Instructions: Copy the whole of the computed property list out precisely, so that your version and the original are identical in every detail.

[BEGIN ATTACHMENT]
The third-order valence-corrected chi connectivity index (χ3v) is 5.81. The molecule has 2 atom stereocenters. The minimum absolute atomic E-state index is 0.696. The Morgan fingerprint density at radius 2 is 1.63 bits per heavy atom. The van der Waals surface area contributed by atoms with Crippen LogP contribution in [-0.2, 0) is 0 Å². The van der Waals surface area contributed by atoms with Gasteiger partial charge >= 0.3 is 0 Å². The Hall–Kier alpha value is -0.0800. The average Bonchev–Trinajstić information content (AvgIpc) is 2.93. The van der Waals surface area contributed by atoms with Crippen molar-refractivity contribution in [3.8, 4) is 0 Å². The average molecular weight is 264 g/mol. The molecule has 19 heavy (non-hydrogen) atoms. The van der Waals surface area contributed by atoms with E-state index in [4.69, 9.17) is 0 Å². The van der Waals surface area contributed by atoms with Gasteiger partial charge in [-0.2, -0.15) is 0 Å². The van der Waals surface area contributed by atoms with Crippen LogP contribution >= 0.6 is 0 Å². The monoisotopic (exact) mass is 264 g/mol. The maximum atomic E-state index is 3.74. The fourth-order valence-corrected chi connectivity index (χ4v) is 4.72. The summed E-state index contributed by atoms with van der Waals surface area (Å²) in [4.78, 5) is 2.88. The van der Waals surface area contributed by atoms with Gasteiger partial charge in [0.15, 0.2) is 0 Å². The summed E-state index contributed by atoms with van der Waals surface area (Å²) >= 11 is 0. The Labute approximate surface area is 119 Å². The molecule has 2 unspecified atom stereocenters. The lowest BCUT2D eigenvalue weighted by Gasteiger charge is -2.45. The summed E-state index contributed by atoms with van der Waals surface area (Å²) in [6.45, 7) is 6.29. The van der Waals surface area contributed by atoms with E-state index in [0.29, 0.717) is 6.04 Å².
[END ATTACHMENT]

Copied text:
The third-order valence-corrected chi connectivity index (χ3v) is 5.81. The molecule has 2 atom stereocenters. The minimum absolute atomic E-state index is 0.696. The Morgan fingerprint density at radius 2 is 1.63 bits per heavy atom. The van der Waals surface area contributed by atoms with Crippen LogP contribution in [-0.2, 0) is 0 Å². The van der Waals surface area contributed by atoms with Gasteiger partial charge >= 0.3 is 0 Å². The Hall–Kier alpha value is -0.0800. The average Bonchev–Trinajstić information content (AvgIpc) is 2.93. The van der Waals surface area contributed by atoms with Crippen molar-refractivity contribution in [3.8, 4) is 0 Å². The average molecular weight is 264 g/mol. The molecule has 19 heavy (non-hydrogen) atoms. The van der Waals surface area contributed by atoms with E-state index in [4.69, 9.17) is 0 Å². The van der Waals surface area contributed by atoms with Gasteiger partial charge in [-0.2, -0.15) is 0 Å². The van der Waals surface area contributed by atoms with Crippen LogP contribution >= 0.6 is 0 Å². The monoisotopic (exact) mass is 264 g/mol. The maximum atomic E-state index is 3.74. The fourth-order valence-corrected chi connectivity index (χ4v) is 4.72. The summed E-state index contributed by atoms with van der Waals surface area (Å²) in [4.78, 5) is 2.88. The van der Waals surface area contributed by atoms with Gasteiger partial charge in [0.15, 0.2) is 0 Å². The summed E-state index contributed by atoms with van der Waals surface area (Å²) >= 11 is 0. The Labute approximate surface area is 119 Å². The molecule has 2 unspecified atom stereocenters. The lowest BCUT2D eigenvalue weighted by Gasteiger charge is -2.45. The summed E-state index contributed by atoms with van der Waals surface area (Å²) in [6.45, 7) is 6.29. The van der Waals surface area contributed by atoms with E-state index in [0.29, 0.717) is 6.04 Å².